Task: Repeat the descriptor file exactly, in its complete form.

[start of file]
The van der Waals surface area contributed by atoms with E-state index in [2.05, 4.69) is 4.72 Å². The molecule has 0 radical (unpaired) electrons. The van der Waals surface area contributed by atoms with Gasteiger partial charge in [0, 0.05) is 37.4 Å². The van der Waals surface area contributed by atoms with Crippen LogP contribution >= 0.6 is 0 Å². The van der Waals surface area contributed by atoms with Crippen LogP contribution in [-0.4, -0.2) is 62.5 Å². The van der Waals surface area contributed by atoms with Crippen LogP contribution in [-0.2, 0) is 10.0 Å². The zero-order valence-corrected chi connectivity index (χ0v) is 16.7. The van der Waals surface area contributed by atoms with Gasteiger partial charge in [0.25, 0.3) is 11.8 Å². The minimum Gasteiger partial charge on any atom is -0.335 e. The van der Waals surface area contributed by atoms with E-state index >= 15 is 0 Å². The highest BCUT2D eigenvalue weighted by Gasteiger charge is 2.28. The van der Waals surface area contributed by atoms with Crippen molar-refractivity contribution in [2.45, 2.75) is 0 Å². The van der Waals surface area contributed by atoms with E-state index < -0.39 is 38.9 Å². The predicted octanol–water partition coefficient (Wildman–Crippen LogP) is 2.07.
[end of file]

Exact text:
The van der Waals surface area contributed by atoms with E-state index in [2.05, 4.69) is 4.72 Å². The molecule has 0 radical (unpaired) electrons. The van der Waals surface area contributed by atoms with Gasteiger partial charge in [0, 0.05) is 37.4 Å². The van der Waals surface area contributed by atoms with Crippen LogP contribution >= 0.6 is 0 Å². The van der Waals surface area contributed by atoms with Crippen LogP contribution in [-0.4, -0.2) is 62.5 Å². The van der Waals surface area contributed by atoms with Crippen LogP contribution in [-0.2, 0) is 10.0 Å². The zero-order valence-corrected chi connectivity index (χ0v) is 16.7. The van der Waals surface area contributed by atoms with Gasteiger partial charge in [0.25, 0.3) is 11.8 Å². The minimum Gasteiger partial charge on any atom is -0.335 e. The van der Waals surface area contributed by atoms with E-state index >= 15 is 0 Å². The highest BCUT2D eigenvalue weighted by Gasteiger charge is 2.28. The van der Waals surface area contributed by atoms with Crippen molar-refractivity contribution in [2.45, 2.75) is 0 Å². The van der Waals surface area contributed by atoms with E-state index < -0.39 is 38.9 Å². The predicted octanol–water partition coefficient (Wildman–Crippen LogP) is 2.07.